sqlmin.dll!LockAndCheckState+0x2c5
sqlmin.dll!GetHoBtLockInternal+0x445
sqlmin.dll!ColumnDataSetSession::WakeUp+0xa86
sqlmin.dll!NormalColumnDataSet::WakeUp+0xe
sqlmin.dll!ColumnDataSetSession::Create+0x183
sqlmin.dll!ColumnsetSS::WakeUpInternal+0x1ec
sqlmin.dll!ColumnsetSS::WakeUp+0x15e
sqlmin.dll!CreateDictionaryRowsetHelper+0x250
sqlmin.dll!CBpLocalDictionaryManager::GetSEStringDictionaryRowset+0x416
sqlmin.dll!CBpLocalDictionaryManager::FGetData+0xd1
sqlmin.dll!CBpDeepDataContextForBatch::GetStringValue+0x1d
sqlTsEs.dll!CTEsHashMultiData<167,1>::MdEsIntrinFn<CMDPureInput,CMDIteratorAllPureInputs>+0x13d
sqlTsEs.dll!CEsMDIntrinsicWrapper::UnaryImpl<&CTEsHashMultiData<167,1>::MdEsIntrinFn<CMDPureInput,CMDIteratorAllPureInputs>,&CTEsHashMultiData<167,1>::MdEsIntrinFn<CMDImpureInput,CMDIterator> >+0xd1
sqlTsEs.dll!CEsExecMultiData::GeneralEval+0x188
sqlTsEs.dll!CMultiDataEsRuntime::Eval+0x247
sqlmin.dll!CBpComputeMulticolumnHashRunTime::Eval+0x5b7
sqlmin.dll!CBpPartialJoin::ProcessProbeSide+0x445
sqlmin.dll!CBpQScanHashJoin::Main+0x148
sqlmin.dll!CBpQScanHashJoin::BpGetNextBatch+0x28
sqlmin.dll!CBpQScan::GetNextBatch+0x6f
sqlmin.dll!CBpChildIteratorScanner::BpGetNextBatch+0x12
sqlmin.dll!CBpQScanHashAggNew::ProcessInput+0x8b

I’m not terribly surprised to see a reference to a dictionary in the callstacks because I’m not able to reproduce the issue with an INT or BIGINT column. However, I have no idea where to go from here.

Workarounds

Adding an IGNORE_NONCLUSTERED_COLUMNSTORE_INDEX query hint was an effective workaround for all of my test cases. I experienced the expected locking behavior for all test cases with that hint, so it is apparent to me that the issue is caused by the query plan reading from the NCCI.

Disabling batch mode using the DISALLOW_BATCH_MODE use hint seems to be an effective workaround as well, but I did not test this as thoroughly.

Changing the isolation level may also be an acceptable way to avoid the unexpected blocking for some scenarios. For example, if you already have a NOLOCK table hint in place then changing the transaction isolation level to read uncommitted may not introduce any new data correctness issues.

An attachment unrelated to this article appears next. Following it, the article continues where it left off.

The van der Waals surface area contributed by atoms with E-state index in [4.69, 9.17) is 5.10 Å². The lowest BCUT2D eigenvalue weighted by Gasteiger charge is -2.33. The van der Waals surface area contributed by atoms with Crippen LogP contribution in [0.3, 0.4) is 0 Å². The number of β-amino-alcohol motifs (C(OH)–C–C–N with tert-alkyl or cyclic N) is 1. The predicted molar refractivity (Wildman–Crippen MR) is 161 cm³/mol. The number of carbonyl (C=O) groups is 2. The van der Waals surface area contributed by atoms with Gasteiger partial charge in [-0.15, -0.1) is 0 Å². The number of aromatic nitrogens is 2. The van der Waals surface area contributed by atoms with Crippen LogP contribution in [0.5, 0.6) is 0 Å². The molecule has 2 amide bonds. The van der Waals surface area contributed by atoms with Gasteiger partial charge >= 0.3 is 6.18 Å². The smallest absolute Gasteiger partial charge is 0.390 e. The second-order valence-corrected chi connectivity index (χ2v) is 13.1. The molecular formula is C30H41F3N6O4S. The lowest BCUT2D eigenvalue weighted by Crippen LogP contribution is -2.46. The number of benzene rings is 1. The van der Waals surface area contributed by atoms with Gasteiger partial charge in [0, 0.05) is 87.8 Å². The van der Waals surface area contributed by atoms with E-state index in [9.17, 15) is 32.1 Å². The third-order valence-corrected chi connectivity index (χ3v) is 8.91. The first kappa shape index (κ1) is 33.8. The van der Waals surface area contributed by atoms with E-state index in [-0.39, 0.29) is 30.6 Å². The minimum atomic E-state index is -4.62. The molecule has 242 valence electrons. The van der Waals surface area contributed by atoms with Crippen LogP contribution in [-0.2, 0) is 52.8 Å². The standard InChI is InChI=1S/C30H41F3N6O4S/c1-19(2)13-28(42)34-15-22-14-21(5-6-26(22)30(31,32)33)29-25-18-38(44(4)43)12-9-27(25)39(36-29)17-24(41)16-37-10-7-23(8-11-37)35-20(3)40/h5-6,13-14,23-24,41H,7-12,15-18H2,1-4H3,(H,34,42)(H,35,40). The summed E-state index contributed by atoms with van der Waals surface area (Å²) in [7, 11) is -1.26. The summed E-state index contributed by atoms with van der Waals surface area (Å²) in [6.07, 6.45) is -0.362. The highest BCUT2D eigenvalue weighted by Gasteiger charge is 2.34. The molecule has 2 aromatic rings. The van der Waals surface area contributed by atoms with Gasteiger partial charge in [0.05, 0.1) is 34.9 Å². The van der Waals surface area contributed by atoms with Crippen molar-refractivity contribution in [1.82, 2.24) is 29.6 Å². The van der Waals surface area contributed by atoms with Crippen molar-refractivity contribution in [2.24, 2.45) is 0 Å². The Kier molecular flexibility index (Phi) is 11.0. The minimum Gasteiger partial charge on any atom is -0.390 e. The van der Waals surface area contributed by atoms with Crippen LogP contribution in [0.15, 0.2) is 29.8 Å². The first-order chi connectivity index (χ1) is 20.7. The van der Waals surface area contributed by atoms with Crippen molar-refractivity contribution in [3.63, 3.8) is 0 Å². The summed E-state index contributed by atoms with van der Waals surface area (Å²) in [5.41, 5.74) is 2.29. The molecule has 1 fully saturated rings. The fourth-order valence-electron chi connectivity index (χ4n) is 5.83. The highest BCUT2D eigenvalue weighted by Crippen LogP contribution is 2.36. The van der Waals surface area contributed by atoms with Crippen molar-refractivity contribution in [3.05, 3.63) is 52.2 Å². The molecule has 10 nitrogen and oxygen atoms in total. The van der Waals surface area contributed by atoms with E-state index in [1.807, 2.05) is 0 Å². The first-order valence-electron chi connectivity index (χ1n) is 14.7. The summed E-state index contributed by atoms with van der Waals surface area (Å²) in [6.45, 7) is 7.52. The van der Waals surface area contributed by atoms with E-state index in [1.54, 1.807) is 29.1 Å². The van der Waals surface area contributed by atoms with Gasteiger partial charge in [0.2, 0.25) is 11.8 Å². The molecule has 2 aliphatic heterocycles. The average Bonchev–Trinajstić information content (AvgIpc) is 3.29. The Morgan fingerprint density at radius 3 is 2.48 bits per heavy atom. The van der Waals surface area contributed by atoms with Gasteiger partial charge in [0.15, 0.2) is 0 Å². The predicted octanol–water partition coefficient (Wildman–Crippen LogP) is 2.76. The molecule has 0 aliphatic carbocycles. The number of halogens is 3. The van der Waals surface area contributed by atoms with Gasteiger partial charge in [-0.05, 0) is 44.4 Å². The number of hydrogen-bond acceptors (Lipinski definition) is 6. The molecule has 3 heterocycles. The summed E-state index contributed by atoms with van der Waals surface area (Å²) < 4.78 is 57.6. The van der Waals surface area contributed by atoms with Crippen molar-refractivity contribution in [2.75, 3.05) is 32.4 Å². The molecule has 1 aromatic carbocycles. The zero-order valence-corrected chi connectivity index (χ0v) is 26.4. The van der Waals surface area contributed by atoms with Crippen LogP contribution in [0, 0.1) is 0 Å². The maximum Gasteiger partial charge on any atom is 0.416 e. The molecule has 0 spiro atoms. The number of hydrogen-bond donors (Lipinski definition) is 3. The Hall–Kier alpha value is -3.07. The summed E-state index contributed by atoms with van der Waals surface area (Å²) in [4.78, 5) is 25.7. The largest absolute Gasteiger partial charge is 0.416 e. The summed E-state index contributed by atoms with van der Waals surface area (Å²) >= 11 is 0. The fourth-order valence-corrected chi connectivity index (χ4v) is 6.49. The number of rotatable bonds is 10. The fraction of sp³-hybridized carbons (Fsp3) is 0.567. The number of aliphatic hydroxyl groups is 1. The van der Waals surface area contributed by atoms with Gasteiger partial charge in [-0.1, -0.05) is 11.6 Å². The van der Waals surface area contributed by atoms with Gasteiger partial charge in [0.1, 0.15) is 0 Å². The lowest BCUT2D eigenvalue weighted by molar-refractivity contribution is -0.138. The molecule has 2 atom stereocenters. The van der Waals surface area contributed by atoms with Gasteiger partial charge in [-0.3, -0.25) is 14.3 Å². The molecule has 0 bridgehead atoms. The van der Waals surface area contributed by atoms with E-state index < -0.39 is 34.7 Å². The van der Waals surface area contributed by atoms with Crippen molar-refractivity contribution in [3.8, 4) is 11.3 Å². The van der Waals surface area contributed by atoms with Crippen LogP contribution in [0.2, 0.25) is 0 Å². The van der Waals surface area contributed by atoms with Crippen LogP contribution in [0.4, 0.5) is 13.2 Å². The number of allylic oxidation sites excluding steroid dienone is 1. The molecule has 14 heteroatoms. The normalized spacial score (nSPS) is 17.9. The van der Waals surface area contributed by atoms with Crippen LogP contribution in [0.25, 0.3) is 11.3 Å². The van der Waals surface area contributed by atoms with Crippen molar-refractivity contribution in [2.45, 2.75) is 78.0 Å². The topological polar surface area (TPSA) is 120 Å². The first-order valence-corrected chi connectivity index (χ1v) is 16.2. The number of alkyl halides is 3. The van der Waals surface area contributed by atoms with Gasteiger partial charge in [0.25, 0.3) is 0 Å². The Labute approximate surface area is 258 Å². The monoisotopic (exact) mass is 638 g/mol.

Final Thoughts

For some queries, a simple join on a VARCHAR column between a table with a columnstore index and another table can lead to unexpected blocking, even with a table level NOLOCK hint or with read committed snapshot isolation enabled for the database. This is frustrating and disappointing behavior from a concurrency perspective. It is an odd scenario where enabling snapshot isolation offers a significant benefit over enabling read committed snapshot isolation. I hope that this locking behavior changes in a future version of SQL Server. Thanks for reading!



2 thoughts on “Blocking on Columnstore Indexes that RCSI and NOLOCK Don’t Resolve

  1. Hi Joe, thank you for this article.
    I ran into a somewhat similar issue in our production database (SQL2016 SP2 CU15).

    We have a set of reporting stored procs that read (under read-committed) from a few big fact tables, which, in their turn, are updated on a regular basis (every few minutes) by a background ServiceBroker-initiated workflow (which operates under serializable isolation level).
    For obvious reasons, I am using RCSI in this database – to make sure these stored procs do not get blocked by this background workflow.

    However, I noticed that when I create a NCCI-index on some of these big tables, these stored procs sometimes do get blocked – regardless of the RCSI enabled.
    In my opinion, it contradicts the official documentation that states that “Columnstore indexes support read committed snapshot isolation level (RCSI) and snapshot isolation (SI).”
    (https://docs.microsoft.com/en-us/sql/relational-databases/indexes/columnstore-indexes-what-s-new?view=sql-server-ver15)

    I might be missing some known gotchas here, and I have not done a thorough investigation on it yet, but it feels like there are scenarios when RCSI does not get along with NCCI indexes and vice versa.